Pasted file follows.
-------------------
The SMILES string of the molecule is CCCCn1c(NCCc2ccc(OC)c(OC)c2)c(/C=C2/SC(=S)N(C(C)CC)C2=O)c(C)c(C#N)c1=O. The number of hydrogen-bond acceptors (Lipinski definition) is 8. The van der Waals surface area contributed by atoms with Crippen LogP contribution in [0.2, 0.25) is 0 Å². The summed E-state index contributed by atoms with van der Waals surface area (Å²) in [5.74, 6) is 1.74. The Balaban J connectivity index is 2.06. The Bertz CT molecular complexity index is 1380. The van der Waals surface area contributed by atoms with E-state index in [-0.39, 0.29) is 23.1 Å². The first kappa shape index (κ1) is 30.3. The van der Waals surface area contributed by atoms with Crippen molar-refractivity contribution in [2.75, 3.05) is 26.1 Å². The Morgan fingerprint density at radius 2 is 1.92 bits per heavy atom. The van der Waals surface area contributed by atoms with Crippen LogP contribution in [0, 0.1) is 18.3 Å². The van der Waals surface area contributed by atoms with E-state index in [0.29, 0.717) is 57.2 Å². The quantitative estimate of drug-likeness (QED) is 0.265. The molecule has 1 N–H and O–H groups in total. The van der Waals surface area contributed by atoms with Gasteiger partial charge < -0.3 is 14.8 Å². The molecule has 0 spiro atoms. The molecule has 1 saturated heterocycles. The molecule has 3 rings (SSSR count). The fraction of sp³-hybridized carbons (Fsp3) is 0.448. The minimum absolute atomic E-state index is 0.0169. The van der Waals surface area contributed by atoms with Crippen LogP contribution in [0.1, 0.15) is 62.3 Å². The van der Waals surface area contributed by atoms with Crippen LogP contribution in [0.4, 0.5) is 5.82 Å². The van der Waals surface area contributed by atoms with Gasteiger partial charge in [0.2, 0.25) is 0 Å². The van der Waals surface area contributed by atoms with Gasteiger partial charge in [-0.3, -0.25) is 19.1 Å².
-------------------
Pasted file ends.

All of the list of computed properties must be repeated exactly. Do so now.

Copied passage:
The SMILES string of the molecule is CCCCn1c(NCCc2ccc(OC)c(OC)c2)c(/C=C2/SC(=S)N(C(C)CC)C2=O)c(C)c(C#N)c1=O. The number of hydrogen-bond acceptors (Lipinski definition) is 8. The van der Waals surface area contributed by atoms with Crippen LogP contribution in [0.2, 0.25) is 0 Å². The summed E-state index contributed by atoms with van der Waals surface area (Å²) in [5.74, 6) is 1.74. The Balaban J connectivity index is 2.06. The Bertz CT molecular complexity index is 1380. The van der Waals surface area contributed by atoms with E-state index in [-0.39, 0.29) is 23.1 Å². The first kappa shape index (κ1) is 30.3. The van der Waals surface area contributed by atoms with Crippen molar-refractivity contribution in [2.75, 3.05) is 26.1 Å². The Morgan fingerprint density at radius 2 is 1.92 bits per heavy atom. The van der Waals surface area contributed by atoms with Crippen LogP contribution in [0, 0.1) is 18.3 Å². The van der Waals surface area contributed by atoms with E-state index in [0.29, 0.717) is 57.2 Å². The quantitative estimate of drug-likeness (QED) is 0.265. The molecule has 1 N–H and O–H groups in total. The van der Waals surface area contributed by atoms with Gasteiger partial charge < -0.3 is 14.8 Å². The molecule has 0 spiro atoms. The molecule has 1 saturated heterocycles. The molecule has 3 rings (SSSR count). The fraction of sp³-hybridized carbons (Fsp3) is 0.448. The minimum absolute atomic E-state index is 0.0169. The van der Waals surface area contributed by atoms with Crippen LogP contribution in [0.1, 0.15) is 62.3 Å². The van der Waals surface area contributed by atoms with Crippen LogP contribution in [0.4, 0.5) is 5.82 Å². The van der Waals surface area contributed by atoms with Gasteiger partial charge in [0.2, 0.25) is 0 Å². The van der Waals surface area contributed by atoms with Gasteiger partial charge in [-0.3, -0.25) is 19.1 Å².